Digital labour platform workers are finding it increasingly difficult to make ends meet, putting additional pressure on them to accept work that carries a high risk of exposure to criminal activity.
The fourth Fairwork report for South Africa, released on 8 September 2022 by the University of Cape Town’s (UCT) School of Information Technology, found that nearly 50% of workers fear for their safety.
“These workers try to avoid working after dark or in high-risk areas despite the resulting loss of earnings,” says co-author of the report Dr Sharon Geeling, citing the recent brutal murder of Abongile Mafalala.
The report assessed 13 of South Africa’s largest digital labour platforms against five principles of fairness – fair pay, fair conditions, fair contracts, fair management, and fair representation – giving each platform an overall fairness rating out of 10.
The report also showed how the lingering effects of the 2020-2021 Covid-19 pandemic compounded precarity for workers, in the context of rising global unemployment due to national economic lockdowns.
For most workers, the report also found that fuel is the biggest contributor to their costs, either because of their work as ride-hailing or delivery drivers. For those doing micro tasks or providing cleaning services, high fuel costs were caused by the need to commute between multiple work engagements every day.
South Africa’s transport sector has seen the highest price acceleration, with the price of fuel having increased by 45,3% ¬¬¬- the highest annual increase since the new consumer price index statistics were introduced.
“Fairwork interviews conducted with platform workers this year reveal that for most workers fuel is the biggest contributor to their costs. For the first time in its fourth year of ranking platforms in South Africa, some workers estimated that their hourly costs (which included an apportionment of their fixed costs) exceeded their estimated hourly pay. This situation has been reported by a handful of workers across several platforms,” says Geeling.
She notes that some platforms continue to adhere to Fair Pay principles. “getTOD, Kandua, M4JAM, NoSweat, Picup, and SweepSouth all met the National Minimum Wage (NMW) requirement of R23.19 per hour after costs. Four of these, getTOD, Kandua, M4JAM, and NoSweat also met the Fairwork Living Wage requirement for South Africa for 2022 of R43 per hour after costs.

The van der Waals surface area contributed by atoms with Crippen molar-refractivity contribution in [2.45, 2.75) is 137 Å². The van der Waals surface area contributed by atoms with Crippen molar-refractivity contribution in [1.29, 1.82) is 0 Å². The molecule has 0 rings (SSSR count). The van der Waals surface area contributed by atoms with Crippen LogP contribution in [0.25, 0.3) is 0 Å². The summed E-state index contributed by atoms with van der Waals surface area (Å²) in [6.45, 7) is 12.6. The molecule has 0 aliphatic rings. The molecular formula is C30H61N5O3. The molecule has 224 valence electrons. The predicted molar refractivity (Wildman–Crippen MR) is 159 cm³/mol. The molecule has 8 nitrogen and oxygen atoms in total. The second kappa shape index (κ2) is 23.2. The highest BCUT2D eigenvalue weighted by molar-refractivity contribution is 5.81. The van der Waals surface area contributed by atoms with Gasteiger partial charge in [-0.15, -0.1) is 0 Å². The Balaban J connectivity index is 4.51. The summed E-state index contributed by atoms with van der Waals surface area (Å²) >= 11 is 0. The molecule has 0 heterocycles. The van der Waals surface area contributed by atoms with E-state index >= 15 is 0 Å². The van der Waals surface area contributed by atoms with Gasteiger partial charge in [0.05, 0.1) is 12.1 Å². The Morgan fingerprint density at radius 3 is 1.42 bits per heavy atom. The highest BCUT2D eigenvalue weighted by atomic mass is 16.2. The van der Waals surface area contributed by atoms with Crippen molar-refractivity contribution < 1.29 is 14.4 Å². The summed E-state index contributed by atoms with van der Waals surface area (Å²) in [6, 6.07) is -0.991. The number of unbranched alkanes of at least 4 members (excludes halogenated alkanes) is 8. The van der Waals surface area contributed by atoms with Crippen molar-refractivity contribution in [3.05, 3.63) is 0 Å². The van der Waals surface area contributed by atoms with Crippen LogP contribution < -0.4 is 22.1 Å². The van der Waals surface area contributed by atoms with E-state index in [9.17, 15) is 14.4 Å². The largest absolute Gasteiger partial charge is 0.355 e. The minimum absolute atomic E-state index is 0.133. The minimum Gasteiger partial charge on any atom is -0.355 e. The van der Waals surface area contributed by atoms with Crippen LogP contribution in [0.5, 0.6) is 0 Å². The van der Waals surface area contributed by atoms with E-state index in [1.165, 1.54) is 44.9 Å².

“However, more than half of the platforms in this study fall short by failing to meet even the NMW.”
The hourly pay of platform workers, says Geeling, is dependent on the base pay rate set by platform companies for platform services, and the rate of commission taken by the platform for each engagement.
She explains that, while some platforms accommodate a level of negotiation of the rate between clients and workers, the base rate is usually set by the platform. The base rate for services and the platform commission contribute to the cost of services and therefore to platform competitiveness in the market.
“Most of the workers we interviewed this year answered ‘no’ when asked whether platform base rates had increased during their time on the platform. Rising costs create a problem for both platform workers and platform companies.
“For platform workers there is a direct impact on their take home pay. Platform workers are therefore finding it increasingly difficult to make ends meet, putting additional pressure on them to accept work that carries a high risk of exposure to criminal activity,” she says.
The report’s principal investigator, Pitso Tsibolane, comments: “In the last few years, platform work has rapidly become attractive to workers due to its low entry barriers and potential for quick access to a job and income. However, despite its transformational potential – particularly in contexts where unemployment, market failures and institutional voids persist¬ – precarity in the platform economy continues.”
He explains that, in South Africa, digital labour platforms hold the potential to reduce the extremely high levels of unemployment and inequality. However, the annual South African Fairwork ratings also provides evidence that platform workers, as with many countries worldwide, continue to face unfair work conditions and lack the benefits and protections afforded to employees.
Based on the findings, Tsibolane says: “We remain confident that this report will shine the spotlight on the ever-widening gaps in worker protections as well as the urgent need for fairer work standards in the South African platform economy. The report also highlights the improvements that some platforms have made over the last few years. It is our hope that the report will emphasise the urgency of transforming digital labour platforms into workplaces that provide fair, decent, and secure and sustainable work.”